Parent - Teacher Interviews

Guidelines for parents - Preparing for the interview

  • Don't be afraid to discuss school thoroughly with your child. If you don't know exactly what is happening, how can you talk details and specifics with the teacher?
  • At the same time, remember your child is only human. Is he or she always utterly truthful at home? If so, then he or she is probably being truthful about school.
  • Don't criticise your child's teacher or talk disparagingly about the teacher in front of your child. Remember, your child is with the teacher six hours a day; don't introduce the problem of divided loyalties.
  • If you are convinced there is a real problem at school then do not hesitate to intervene. But do so carefully and sensitively.
  • Keep the issues clear in your own mind. It is not your ego at stake. It's the most educational program for your child that you are striving for.
  • Before calling the teacher, think through what it is you're concerned about and what it is that you want to say or ask. Writing out some questions or statements may be helpful.
  • Prepare to be able to identify specific examples of your child's work, feelings or behaviour, not merely your own impressions.
  • Avoid running from friend to friend getting free advice. Go right to the source - the teacher.
  • Consider what attitudes and values are involved: the problem might involve differences, not just a teacher doing 'bad things' for your child.
  • Keep in mind that you and the teacher are probably concerned with the same basic goal, i.e. helping your child.
  • Keep in mind that there may be legitimate, honest differences of opinion and judgment about how children should be educated and handled. It might be good to set down for yourself the basic beliefs and assumptions you hold.
  • Never try to set up a pressure group against a teacher with other parents. The problem is in the hands of you and the teacher; it should not become a public crisis.
  • Make a definite appointment with the teacher.

Conducting the interview

  • Be straight in your communication; neither aggressive and demanding nor apologetic and embarrassed.
  • Be prepared to listen but do ask for further explanation when you don't understand. Be prepared to ask questions to clarify what actually happens in the classroom.
  • Express a willingness to help and share in solving the problem. 'What can I do? How would you like me to help?'
  • When you talk with the teacher, express your own ideas, concerns and observations, rather than what you suppose or believe to be the teacher's problems. e.g. 'I have some questions about Sally's readers', rather than 'You are giving Sally readers that are too easy.'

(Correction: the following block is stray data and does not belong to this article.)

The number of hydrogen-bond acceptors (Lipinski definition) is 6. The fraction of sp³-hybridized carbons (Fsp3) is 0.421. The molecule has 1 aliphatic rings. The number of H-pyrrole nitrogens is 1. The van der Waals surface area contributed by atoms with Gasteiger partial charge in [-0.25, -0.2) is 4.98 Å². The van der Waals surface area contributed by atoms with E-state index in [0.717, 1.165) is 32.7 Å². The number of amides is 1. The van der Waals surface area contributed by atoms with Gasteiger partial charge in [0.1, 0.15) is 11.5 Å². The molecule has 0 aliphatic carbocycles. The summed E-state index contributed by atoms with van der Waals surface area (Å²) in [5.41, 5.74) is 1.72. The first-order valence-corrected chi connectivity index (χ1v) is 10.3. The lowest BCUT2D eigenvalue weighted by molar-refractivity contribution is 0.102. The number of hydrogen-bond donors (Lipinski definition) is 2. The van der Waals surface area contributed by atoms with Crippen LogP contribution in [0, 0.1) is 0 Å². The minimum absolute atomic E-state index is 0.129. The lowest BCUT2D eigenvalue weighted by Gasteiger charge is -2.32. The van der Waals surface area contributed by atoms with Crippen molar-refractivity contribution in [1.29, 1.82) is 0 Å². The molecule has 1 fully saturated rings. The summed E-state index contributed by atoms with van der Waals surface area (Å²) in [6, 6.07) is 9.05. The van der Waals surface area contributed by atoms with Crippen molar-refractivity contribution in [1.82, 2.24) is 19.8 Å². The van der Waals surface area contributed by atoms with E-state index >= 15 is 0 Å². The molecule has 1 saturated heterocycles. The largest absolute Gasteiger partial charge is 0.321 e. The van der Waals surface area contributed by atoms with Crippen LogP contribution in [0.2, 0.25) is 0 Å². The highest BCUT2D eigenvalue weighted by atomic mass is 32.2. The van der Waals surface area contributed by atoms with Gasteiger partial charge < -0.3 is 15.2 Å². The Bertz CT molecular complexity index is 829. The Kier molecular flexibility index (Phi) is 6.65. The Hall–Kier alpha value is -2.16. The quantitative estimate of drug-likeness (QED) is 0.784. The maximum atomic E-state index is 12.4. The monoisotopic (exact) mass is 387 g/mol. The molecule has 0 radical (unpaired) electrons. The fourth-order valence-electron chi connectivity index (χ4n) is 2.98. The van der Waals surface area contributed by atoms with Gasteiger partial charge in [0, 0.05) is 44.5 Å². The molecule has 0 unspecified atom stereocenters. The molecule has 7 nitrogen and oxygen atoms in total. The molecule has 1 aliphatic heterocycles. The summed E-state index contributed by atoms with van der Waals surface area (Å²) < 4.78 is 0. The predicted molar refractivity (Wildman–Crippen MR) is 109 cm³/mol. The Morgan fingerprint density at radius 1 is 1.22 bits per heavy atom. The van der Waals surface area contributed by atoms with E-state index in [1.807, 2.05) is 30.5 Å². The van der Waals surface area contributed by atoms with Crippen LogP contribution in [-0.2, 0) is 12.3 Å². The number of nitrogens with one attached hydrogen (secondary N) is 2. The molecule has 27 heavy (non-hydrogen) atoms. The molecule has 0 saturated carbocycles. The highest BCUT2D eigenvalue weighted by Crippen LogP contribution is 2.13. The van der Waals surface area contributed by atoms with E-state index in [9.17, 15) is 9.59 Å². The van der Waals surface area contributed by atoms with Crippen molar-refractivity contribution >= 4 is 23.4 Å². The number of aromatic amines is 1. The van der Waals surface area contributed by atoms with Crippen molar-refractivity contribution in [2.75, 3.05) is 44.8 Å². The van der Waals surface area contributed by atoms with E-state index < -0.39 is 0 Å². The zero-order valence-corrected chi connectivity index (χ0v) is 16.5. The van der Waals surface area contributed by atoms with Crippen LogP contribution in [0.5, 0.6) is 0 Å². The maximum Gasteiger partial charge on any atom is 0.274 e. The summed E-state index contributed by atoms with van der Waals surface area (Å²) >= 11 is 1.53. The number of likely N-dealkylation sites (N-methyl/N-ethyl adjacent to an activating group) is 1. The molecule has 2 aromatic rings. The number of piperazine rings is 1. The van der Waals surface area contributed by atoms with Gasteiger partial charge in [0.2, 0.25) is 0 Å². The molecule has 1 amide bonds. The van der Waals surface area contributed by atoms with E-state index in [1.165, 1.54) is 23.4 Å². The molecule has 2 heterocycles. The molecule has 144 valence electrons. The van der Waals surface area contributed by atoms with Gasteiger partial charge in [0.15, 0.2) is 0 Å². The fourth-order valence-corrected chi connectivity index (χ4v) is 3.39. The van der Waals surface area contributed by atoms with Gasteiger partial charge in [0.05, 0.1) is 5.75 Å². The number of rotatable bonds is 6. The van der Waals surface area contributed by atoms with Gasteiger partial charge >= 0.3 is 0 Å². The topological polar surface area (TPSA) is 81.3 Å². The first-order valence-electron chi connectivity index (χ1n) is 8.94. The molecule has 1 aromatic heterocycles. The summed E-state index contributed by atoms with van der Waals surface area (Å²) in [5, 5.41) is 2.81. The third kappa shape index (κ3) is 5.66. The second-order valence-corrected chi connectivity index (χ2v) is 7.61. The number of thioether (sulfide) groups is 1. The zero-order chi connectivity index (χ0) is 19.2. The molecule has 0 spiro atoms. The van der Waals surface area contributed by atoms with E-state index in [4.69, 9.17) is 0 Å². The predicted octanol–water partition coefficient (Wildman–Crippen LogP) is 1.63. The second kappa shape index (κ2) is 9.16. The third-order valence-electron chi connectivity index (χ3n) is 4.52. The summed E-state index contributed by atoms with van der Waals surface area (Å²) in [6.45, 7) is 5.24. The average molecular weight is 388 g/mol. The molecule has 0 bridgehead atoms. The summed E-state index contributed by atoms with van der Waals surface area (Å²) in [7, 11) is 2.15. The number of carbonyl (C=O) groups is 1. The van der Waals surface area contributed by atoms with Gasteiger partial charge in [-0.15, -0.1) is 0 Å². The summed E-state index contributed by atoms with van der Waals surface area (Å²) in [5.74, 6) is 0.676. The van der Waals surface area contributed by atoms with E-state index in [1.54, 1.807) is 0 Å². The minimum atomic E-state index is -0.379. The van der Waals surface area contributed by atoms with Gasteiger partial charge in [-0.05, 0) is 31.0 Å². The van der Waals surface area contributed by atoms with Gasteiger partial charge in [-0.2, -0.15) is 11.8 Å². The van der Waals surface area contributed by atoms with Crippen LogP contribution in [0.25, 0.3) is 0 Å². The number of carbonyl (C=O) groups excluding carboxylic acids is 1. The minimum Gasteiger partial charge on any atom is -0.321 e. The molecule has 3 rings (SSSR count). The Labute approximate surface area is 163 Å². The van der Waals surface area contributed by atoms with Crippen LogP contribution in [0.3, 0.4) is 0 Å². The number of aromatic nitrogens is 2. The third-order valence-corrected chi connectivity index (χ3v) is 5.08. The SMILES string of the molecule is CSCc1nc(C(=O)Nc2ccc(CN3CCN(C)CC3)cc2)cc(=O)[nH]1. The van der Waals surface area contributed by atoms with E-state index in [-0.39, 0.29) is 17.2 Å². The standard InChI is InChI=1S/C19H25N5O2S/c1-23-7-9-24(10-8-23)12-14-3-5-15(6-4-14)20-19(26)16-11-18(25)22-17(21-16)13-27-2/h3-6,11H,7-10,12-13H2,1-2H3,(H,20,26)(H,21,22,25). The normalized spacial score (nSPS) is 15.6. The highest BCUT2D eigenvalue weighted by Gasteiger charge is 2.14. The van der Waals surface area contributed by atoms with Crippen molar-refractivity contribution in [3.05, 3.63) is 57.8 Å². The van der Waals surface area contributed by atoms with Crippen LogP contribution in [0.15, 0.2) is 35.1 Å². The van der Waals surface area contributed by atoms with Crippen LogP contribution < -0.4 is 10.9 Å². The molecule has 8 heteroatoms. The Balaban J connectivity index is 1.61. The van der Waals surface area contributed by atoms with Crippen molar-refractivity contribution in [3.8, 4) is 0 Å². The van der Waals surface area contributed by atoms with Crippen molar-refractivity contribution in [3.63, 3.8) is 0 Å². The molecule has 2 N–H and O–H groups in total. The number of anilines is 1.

• Focus on how the problem can be resolved rather than on polarised issues such as Us versus the school'.
  • Don't dwell on past angers, hurts or complaints. Do try not to criticise past teachers to your child's present teacher.
  • Emphasise the child's work, feelings, concerns or behaviour. Deal with evidence of the child's actual reaction.
  • Be alert for opportunities to be positive about the child and the teacher. Don't be totally negative.
  • Don't criticise the teacher personally. Strive to help both yourself and the teacher to avoid defensiveness and hostility.
  • Don't attack the teacher's intentions and feelings about your child.
  • Don't settle for explanations that rely on vague opinions or generalisations. Maintain efforts to see that the discussion focuses on the child's behaviour, your expectations and those of the teacher for helping your child.
  • If reference is made to tests or test scores, ask for a full explanation of the meaning of the scores.
  • Be prepared to share with the teacher constructive information about your child's outside interests and activities. This may help.

Follow-up after the interview

  • If you still feel dissatisfied, unhappy or uncertain, state as honestly as possible that you are still concerned. If the teacher is uncertain about alternative resolutions, state that you would like to discuss the matter further with others present, e.g. Principal, Guidance Officer, etc.
  • Suggest to the teacher that you would like time to think about the issues and will be in touch again.
  • Be willing to go along with a proposal if it sounds plausible but set up another appointment to evaluate how things have progressed.
  • Help your child learn that we must all develop tolerance of others' ideas. Explain that we must accept that everyone must sometimes do things under pressure from others. (But don't let this become a substitute for solving the problem.)
  • Don't threaten or act angrily towards the teacher.
  • If the teacher is overly concerned with 'basic skills', find out what the child's actual needs are and how these basic skills can be demonstrated without undue drill or repetition.

By: Dr. Donald Treffinger
From : TRACKS: Pathways for Gifted Children
By Helen Black et al. Pub: Martin Educational 1988.

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